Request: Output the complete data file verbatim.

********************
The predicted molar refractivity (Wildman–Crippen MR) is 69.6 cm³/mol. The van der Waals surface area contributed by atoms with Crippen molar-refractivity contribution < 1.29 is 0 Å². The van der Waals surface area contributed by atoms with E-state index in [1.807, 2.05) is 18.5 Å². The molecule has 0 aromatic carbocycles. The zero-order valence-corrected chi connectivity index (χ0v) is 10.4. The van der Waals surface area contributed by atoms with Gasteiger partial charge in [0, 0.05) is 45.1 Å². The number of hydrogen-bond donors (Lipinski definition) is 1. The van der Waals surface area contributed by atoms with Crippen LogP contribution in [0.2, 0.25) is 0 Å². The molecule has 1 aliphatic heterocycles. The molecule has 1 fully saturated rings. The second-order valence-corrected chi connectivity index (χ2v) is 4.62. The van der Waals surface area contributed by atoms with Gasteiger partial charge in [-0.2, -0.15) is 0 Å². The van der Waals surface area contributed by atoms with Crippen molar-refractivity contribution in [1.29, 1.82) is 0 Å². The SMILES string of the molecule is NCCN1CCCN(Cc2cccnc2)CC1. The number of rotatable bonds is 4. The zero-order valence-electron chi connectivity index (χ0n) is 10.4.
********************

The predicted molar refractivity (Wildman–Crippen MR) is 69.6 cm³/mol. The van der Waals surface area contributed by atoms with Crippen molar-refractivity contribution < 1.29 is 0 Å². The van der Waals surface area contributed by atoms with E-state index in [1.807, 2.05) is 18.5 Å². The molecule has 0 aromatic carbocycles. The zero-order valence-corrected chi connectivity index (χ0v) is 10.4. The van der Waals surface area contributed by atoms with Gasteiger partial charge in [0, 0.05) is 45.1 Å². The number of hydrogen-bond donors (Lipinski definition) is 1. The van der Waals surface area contributed by atoms with Crippen LogP contribution in [0.2, 0.25) is 0 Å². The molecule has 1 aliphatic heterocycles. The molecule has 1 fully saturated rings. The second-order valence-corrected chi connectivity index (χ2v) is 4.62. The van der Waals surface area contributed by atoms with Gasteiger partial charge in [-0.2, -0.15) is 0 Å². The van der Waals surface area contributed by atoms with Crippen molar-refractivity contribution in [1.29, 1.82) is 0 Å². The SMILES string of the molecule is NCCN1CCCN(Cc2cccnc2)CC1. The number of rotatable bonds is 4. The zero-order valence-electron chi connectivity index (χ0n) is 10.4.